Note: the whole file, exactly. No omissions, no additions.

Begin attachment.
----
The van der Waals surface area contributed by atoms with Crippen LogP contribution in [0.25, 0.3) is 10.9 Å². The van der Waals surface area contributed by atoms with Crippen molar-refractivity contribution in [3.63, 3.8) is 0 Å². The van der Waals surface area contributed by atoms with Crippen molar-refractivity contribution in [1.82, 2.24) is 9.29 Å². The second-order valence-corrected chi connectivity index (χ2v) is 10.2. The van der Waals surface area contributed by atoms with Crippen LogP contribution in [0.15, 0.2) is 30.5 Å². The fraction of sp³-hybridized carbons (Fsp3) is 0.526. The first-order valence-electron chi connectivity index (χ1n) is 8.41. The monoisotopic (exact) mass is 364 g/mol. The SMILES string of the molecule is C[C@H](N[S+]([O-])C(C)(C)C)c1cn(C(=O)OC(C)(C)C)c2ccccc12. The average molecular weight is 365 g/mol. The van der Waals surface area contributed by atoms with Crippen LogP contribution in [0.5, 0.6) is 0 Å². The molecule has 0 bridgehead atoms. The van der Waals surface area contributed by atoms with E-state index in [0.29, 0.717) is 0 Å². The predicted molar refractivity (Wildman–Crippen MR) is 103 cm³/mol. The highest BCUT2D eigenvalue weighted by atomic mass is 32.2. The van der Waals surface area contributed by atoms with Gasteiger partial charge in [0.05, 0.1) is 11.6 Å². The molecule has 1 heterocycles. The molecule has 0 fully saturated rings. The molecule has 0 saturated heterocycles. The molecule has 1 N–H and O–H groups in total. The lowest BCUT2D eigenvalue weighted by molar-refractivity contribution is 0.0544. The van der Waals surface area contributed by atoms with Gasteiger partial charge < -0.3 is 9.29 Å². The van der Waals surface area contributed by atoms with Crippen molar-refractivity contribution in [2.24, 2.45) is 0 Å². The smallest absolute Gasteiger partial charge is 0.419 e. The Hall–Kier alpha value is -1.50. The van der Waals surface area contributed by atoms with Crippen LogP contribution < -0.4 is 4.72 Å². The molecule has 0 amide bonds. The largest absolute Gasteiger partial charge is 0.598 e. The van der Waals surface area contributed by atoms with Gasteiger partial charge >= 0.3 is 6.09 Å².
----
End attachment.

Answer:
The van der Waals surface area contributed by atoms with Crippen LogP contribution in [0.25, 0.3) is 10.9 Å². The van der Waals surface area contributed by atoms with Crippen molar-refractivity contribution in [3.63, 3.8) is 0 Å². The van der Waals surface area contributed by atoms with Crippen molar-refractivity contribution in [1.82, 2.24) is 9.29 Å². The second-order valence-corrected chi connectivity index (χ2v) is 10.2. The van der Waals surface area contributed by atoms with Crippen LogP contribution in [0.15, 0.2) is 30.5 Å². The fraction of sp³-hybridized carbons (Fsp3) is 0.526. The first-order valence-electron chi connectivity index (χ1n) is 8.41. The monoisotopic (exact) mass is 364 g/mol. The SMILES string of the molecule is C[C@H](N[S+]([O-])C(C)(C)C)c1cn(C(=O)OC(C)(C)C)c2ccccc12. The average molecular weight is 365 g/mol. The van der Waals surface area contributed by atoms with Crippen LogP contribution in [0.5, 0.6) is 0 Å². The molecule has 0 bridgehead atoms. The van der Waals surface area contributed by atoms with E-state index in [0.29, 0.717) is 0 Å². The predicted molar refractivity (Wildman–Crippen MR) is 103 cm³/mol. The highest BCUT2D eigenvalue weighted by atomic mass is 32.2. The van der Waals surface area contributed by atoms with Gasteiger partial charge in [0.05, 0.1) is 11.6 Å². The molecule has 1 heterocycles. The molecule has 0 fully saturated rings. The molecule has 0 saturated heterocycles. The molecule has 1 N–H and O–H groups in total. The lowest BCUT2D eigenvalue weighted by molar-refractivity contribution is 0.0544. The van der Waals surface area contributed by atoms with Gasteiger partial charge < -0.3 is 9.29 Å². The van der Waals surface area contributed by atoms with Crippen molar-refractivity contribution in [2.24, 2.45) is 0 Å². The smallest absolute Gasteiger partial charge is 0.419 e. The Hall–Kier alpha value is -1.50. The van der Waals surface area contributed by atoms with Crippen LogP contribution < -0.4 is 4.72 Å². The molecule has 0 amide bonds. The largest absolute Gasteiger partial charge is 0.598 e. The van der Waals surface area contributed by atoms with Gasteiger partial charge >= 0.3 is 6.09 Å².